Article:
Growing recognition for restorative justice programme

| March 17, 2014 | 0 Comments

A restorative justice programme at the Isle of Man Prison is continuing to earn recognition for its powerful contribution towards the rehabilitation of offenders.

Delivered by the PrisonWorks charity in conjunction with the Department of Home Affairs, the innovative project helps prisoners address the consequences of their actions and lead more productive lives on their release from custody.

It also provides a constructive way in which offenders can make amends for the harm they have caused and gives victims of crime an opportunity to explain the distress they have experienced.

PrisonWorks, a volunteer-led organisation, recently won the prestigious Robin Corbett Award for Prisoner Rehabilitation 2014 for its ‘outstanding’ work with offenders over the past two years.

And HRH The Princess Royal commended the restorative justice programme during a visit to the Isle of Man Prison in January.

A letter from Buckingham Palace read: ‘Her Royal Highness found it interesting to talk to prisoners who had obviously benefitted greatly from these inspirational projects. The Princess was also delighted to meet volunteers from PrisonWorks. Her Royal Highness is very keen on restorative justice and was glad to see how successful the charity is in giving additional support to work already undertaken by probation and resettlement officers.’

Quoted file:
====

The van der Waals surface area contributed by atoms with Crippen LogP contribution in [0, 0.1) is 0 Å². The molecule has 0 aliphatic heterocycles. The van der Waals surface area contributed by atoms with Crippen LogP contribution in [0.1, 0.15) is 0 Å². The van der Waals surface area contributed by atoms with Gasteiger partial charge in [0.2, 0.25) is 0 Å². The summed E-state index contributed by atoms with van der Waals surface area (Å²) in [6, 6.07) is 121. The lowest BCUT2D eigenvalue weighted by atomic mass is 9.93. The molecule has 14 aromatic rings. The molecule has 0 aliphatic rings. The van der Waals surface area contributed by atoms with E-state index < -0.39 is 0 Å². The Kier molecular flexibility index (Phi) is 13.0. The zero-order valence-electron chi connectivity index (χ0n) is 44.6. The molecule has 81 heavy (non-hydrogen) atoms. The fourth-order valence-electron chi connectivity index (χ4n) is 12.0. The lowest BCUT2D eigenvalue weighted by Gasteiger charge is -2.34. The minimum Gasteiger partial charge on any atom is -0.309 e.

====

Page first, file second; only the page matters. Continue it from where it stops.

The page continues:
Restorative justice is the process of bringing together those harmed by crime with those responsible for the harm, to find a positive way forward.

The use of restorative measures in the Isle of Man is being explored as part of the Criminal Justice Strategy, which is aimed at improving key policy areas in respect of crime prevention and sentencing.

Part of the strategy places a renewed focus on the rehabilitation of offenders and on providing a better service for victims of crime.

Restorative justice provides prisoners with an opportunity to reflect on the consequences of their actions and to repair and maintain good relations with their own families. It can also help victims to recover from the impact of crime and gives them a more powerful voice within the criminal justice system.

Home Affairs Minister Juan Watterson MHK said: ‘We are continuing to look at ways of reducing the social and financial impact of crime as part of our commitment towards maintaining public safety. Restorative justice is in no way a soft option. There is growing evidence that it meets the needs of victims and reduces the frequency of reoffending. A reduction in crime means fewer victims and safer communities.’

Michael Coleman MLC, DHA Member with responsibility for the Prison and Probation Service, added: ‘It can be difficult for people living in a small island community to make a fresh start and put their past behind them. The restorative justice programme run by PrisonWorks encourages offenders to take personal responsibility for their behaviour and enables them to receive the support they need to lead a law abiding life. The Robin Corbett Award for Prisoner Rehabilitation and positive comments by HRH The Princess Royal reflect the progress that is being achieved.’

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